Page 1: Biography
Kidson, Elsa Beatrice
Soil scientist, sculptor
This biography, written by Carol Markwell, was first published in the Dictionary of New Zealand Biography, vol 4, 1998.
Elsa Beatrice Kidson was born on 18 March 1905 in Christchurch. Her mother, Kitty Esther Hounsell, had some training as a teacher; her father, Charles Kidson, was an accomplished artist and sculptor who taught at the Canterbury College School of Art. Both parents came from hard-working and intelligent families who prized learning. The Kidsons in particular were strongly involved in science, music and art.
In 1908, when Elsa was three, Charles Kidson died. Kitty, left with no continuing income, gave up the family's comfortable Cashmere Hills home and moved with Elsa and her three young brothers to Nelson, where they lived with Charles's father. There she supported the children by schoolteaching. Elsa seems never to have forgotten her mother's industrious and cheerful example, and she and her brothers all worked hard and were determined to succeed.
Elsa Kidson attended Nelson Girls' Central School and in 1918 entered Nelson College for Girls. She did well at high school, gaining a Junior Scholarship which enabled her to begin studies at Canterbury College in 1923. Kidson flourished at university. She became an expert swordswoman and was awarded the Sir George Grey Scholarship and the Haydon Prize in chemistry. She graduated MSc with honours in organic chemistry in 1927.
After working for two years as a demonstrator in chemistry at Canterbury College, Kidson worked for a time for the New Zealand Refrigerating Company at Islington, near Christchurch. In 1931 she joined the Department of Scientific and Industrial Research and was seconded to the chemical staff of the Soil Survey (at that time part of the Geological Survey Branch). She worked at the Cawthron Institute in Nelson, where soil chemists were involved in a survey of the volcanic soils of the central North Island. Kidson, working in collaboration with H. O. Askew and J. K. Dixon, perfected highly sensitive methods for the determination of trace amounts of cobalt in soils and plants. Her meticulous and skilled chemical testing showed conclusively that lack of cobalt in the soil was the cause of the serious wasting disease in sheep and cattle that occurred in volcanic areas of the North Island and in parts of Nelson and Southland.
Elsa Kidson remained at the Cawthron Institute for 34 years. She became a world leader in the research into magnesium deficiency in apples, and did extensive work on the vitamin C content of fruits, the relationship between calcium deficiency and the disease bitter pit in apples, and the link between mineral constituents and nutritional diseases in tomatoes. Her research was of fundamental significance to horticulture and, especially, to the fruit-growing Nelson region.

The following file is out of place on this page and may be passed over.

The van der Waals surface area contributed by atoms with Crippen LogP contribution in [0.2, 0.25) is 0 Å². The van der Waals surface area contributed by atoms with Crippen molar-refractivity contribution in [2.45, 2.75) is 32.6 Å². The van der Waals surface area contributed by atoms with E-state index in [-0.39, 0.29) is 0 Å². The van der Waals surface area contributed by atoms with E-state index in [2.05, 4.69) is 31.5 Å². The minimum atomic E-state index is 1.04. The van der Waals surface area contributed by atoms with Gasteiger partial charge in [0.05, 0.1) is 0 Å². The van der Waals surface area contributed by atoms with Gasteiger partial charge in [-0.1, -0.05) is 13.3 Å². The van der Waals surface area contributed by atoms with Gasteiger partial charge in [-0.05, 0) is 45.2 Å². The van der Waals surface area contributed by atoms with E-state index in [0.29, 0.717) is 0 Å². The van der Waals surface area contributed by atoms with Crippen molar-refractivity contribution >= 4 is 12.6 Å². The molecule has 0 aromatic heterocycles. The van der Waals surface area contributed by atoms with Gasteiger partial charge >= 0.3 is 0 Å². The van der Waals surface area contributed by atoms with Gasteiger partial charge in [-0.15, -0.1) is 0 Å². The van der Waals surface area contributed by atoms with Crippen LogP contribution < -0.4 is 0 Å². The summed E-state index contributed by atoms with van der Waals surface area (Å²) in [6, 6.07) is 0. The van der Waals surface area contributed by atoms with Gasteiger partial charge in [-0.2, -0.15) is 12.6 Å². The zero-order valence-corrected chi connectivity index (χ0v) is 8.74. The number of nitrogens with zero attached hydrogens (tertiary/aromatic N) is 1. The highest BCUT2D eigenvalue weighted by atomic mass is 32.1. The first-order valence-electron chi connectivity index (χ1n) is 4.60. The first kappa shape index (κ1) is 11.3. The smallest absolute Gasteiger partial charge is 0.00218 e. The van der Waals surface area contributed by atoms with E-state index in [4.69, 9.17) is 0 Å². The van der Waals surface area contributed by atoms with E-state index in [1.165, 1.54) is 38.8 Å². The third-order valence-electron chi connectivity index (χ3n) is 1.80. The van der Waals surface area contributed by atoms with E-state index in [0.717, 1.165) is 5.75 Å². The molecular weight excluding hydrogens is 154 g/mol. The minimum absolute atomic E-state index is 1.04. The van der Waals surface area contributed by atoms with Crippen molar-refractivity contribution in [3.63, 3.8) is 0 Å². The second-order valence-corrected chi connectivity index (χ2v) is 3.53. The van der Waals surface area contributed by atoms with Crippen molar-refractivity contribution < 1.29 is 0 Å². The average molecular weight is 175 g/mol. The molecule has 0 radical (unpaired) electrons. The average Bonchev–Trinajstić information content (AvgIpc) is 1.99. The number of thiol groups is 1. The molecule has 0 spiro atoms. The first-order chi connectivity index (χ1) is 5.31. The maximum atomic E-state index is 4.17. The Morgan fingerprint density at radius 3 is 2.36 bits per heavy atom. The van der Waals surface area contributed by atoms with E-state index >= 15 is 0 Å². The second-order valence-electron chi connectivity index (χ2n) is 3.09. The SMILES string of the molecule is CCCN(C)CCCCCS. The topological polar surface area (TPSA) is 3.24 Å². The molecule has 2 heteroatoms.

Kidson was the sole or part author of over 44 scientific papers and in 1952 was awarded the degree of DSc by the University of New Zealand in acknowledgement of the quality of her work. She spent time in 1937 and 1954 working at research stations in Britain, and in 1952 was awarded a travel grant to make a study tour of the United States. She was the first woman fellow of the New Zealand Institute of Chemistry in 1943, and was elected fellow of the Royal Institute of Chemistry in 1944 – the first New Zealand woman to achieve that honour. In 1963 she was awarded fellowship of the Royal Society of New Zealand.
When she retired in 1965 Elsa Kidson was able to develop her interests in art. She studied sculpture at the Wimbledon School of Art in London and on her return to New Zealand became a proficient and imaginative ceramist and sculptor, displaying special skill at sculpting life-sized heads of children. Her knowledge of art and chemistry combined in her unusually glazed and decorated clay works. Throughout her life she was a keen photographer with a special interest in portraiture. She never married.
Elsa Kidson was friendly and outgoing, and always willing to share her skills with colleagues. She possessed a warm sense of humour, and was widely respected and liked. She was involved in a range of community activities, serving as president of Nelson's film and photographic societies, the Nelson branch of the New Zealand Federation of University Women, and the Nelson branch of the Royal Society of New Zealand. Methodist by upbringing, in later life she attended meetings of the Society of Friends. Elsa Kidson died at her home in Nelson on 25 July 1979.